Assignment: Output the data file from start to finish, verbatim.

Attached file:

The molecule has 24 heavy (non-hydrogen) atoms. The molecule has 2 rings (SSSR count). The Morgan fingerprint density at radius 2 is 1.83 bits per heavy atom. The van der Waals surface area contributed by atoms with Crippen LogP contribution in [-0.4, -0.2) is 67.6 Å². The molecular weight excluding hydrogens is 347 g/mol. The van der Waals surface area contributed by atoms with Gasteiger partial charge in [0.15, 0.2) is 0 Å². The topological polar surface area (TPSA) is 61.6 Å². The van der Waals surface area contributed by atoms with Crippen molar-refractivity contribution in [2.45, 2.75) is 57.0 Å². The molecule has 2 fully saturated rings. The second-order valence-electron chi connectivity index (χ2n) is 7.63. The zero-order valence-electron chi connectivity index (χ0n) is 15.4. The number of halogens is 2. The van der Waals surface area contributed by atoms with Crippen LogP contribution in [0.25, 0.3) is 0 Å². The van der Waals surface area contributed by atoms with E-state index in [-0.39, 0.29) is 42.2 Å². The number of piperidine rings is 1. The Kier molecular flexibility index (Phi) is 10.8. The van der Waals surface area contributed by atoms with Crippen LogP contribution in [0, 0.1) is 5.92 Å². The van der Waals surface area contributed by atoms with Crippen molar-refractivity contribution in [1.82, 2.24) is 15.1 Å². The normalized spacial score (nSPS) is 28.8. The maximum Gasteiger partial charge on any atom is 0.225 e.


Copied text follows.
The molecule has 24 heavy (non-hydrogen) atoms. The molecule has 2 rings (SSSR count). The Morgan fingerprint density at radius 2 is 1.83 bits per heavy atom. The van der Waals surface area contributed by atoms with Crippen LogP contribution in [-0.4, -0.2) is 67.6 Å². The molecular weight excluding hydrogens is 347 g/mol. The van der Waals surface area contributed by atoms with Gasteiger partial charge in [0.15, 0.2) is 0 Å². The topological polar surface area (TPSA) is 61.6 Å². The van der Waals surface area contributed by atoms with Crippen molar-refractivity contribution in [2.45, 2.75) is 57.0 Å². The molecule has 2 fully saturated rings. The second-order valence-electron chi connectivity index (χ2n) is 7.63. The zero-order valence-electron chi connectivity index (χ0n) is 15.4. The number of halogens is 2. The van der Waals surface area contributed by atoms with Crippen LogP contribution in [0.25, 0.3) is 0 Å². The van der Waals surface area contributed by atoms with E-state index in [-0.39, 0.29) is 42.2 Å². The number of piperidine rings is 1. The Kier molecular flexibility index (Phi) is 10.8. The van der Waals surface area contributed by atoms with Crippen LogP contribution in [0, 0.1) is 5.92 Å². The van der Waals surface area contributed by atoms with Crippen molar-refractivity contribution in [1.82, 2.24) is 15.1 Å². The normalized spacial score (nSPS) is 28.8. The maximum Gasteiger partial charge on any atom is 0.225 e.